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Inquiry on a resilient future for one of the first working-class neighbourhoods of Paramaribo city

Frimangron (‘land of the free man’), is a neighbourhood adjacent to the historic city centre of Paramaribo that was developed around the end of the 18th century. Frimangron is characterized by many small-scale colonial houses, constructed out of traditional woodwork originating from the shipbuilding industry. The cabins contain several typical elements: elevated ground floors, symmetrical positioning of windows and doors, pitched roofs, double doors and an outdoor kitchen. Often one plot is occupied by several houses. The space between the houses is where life takes place, these spaces are linked by informal paths that connect plots and their inhabitants.

The arrival of international television, internet and the rapid rise of car ownership affected the ideal image of housing and therefore also the outlook of buildings and streetscapes. More stone buildings on fenced plots appear, cars are filling the streets and personal security is chosen over social control. The characteristics of living in Frimangron are changing and even though people recognize the heritage value of the wooden houses, they are often related to poverty and stagnation.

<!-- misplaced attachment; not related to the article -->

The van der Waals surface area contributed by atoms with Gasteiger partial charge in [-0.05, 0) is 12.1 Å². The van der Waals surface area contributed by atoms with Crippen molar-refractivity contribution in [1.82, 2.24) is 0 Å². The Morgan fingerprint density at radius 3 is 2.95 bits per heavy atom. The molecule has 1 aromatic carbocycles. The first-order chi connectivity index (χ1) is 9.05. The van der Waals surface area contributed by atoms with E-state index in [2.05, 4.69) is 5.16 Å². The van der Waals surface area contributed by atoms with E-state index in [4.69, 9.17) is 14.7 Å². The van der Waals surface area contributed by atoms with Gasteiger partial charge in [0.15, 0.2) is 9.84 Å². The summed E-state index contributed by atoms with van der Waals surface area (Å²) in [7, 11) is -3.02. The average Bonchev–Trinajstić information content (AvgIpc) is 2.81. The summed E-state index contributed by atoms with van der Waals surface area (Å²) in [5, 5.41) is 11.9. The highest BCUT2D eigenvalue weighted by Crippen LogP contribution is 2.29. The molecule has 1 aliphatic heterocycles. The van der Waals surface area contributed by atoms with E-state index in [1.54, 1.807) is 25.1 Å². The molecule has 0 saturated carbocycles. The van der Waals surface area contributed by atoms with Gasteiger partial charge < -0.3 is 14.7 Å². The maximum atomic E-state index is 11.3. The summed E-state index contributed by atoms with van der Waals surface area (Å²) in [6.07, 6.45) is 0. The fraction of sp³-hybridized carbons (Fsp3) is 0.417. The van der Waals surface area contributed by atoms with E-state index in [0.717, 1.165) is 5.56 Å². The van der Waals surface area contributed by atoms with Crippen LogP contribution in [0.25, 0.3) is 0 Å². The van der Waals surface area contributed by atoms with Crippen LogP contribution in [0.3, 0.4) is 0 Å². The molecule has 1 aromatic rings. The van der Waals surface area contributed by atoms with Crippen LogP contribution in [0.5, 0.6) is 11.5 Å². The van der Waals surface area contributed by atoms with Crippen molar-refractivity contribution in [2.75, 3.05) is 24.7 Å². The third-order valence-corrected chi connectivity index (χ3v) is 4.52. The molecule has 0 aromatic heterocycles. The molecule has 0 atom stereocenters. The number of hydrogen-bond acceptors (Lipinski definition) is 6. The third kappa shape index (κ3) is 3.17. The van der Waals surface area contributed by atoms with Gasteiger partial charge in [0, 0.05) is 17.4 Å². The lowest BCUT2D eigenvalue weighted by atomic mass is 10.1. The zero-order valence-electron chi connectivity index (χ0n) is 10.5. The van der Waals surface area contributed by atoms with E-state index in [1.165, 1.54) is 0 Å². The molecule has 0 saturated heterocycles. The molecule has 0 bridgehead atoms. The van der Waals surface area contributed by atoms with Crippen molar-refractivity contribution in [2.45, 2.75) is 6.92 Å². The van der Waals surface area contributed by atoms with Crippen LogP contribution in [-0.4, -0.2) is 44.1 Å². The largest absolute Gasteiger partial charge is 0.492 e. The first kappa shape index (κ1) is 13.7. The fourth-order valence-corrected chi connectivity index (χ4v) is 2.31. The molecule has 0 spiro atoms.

Secondly, also the location of Frimangron adjacent to the city centre of Paramaribo is acting upon life. The building plots attract foreign industries that wish to settle near the heart of the city. The prices of land have therefore risen rapidly in recent years, pushing away residents. Retail and office buildings are engulfing the area, treating the plots differently and breaking down the informal paths and collective spaces between the houses. Due to a lack of rules or building restrictions a five-storey casino can settle beside a housing plot.

The analysis is completed with a design proposal. The proposal consists out of qualitative low-cost houses that are transformable, modular and prefabricated. Under the eaves the tilt windows create sufficient airflow through the house. By placing the house on high plinth blocks, the house captures more wind. This creates a natural airflow that keeps the dwelling cool. A doubled roof with wide overhang provides extra protection against the heat of the sun.

  • Authors:
    • Vincent Caluwé
    • Mira Rooman
    • Ben Van Dessel
    • Ellen Verbiest

    • Johan De Walsche (Promotor)
    • Filip Hanjoul (Promotor)
    • Hans Martinus (Co-promotor)
  • Period:
    • 2012 — 2013  

    • Architecture

    • Master thesis

    • Anton De Kom Universiteit van Suriname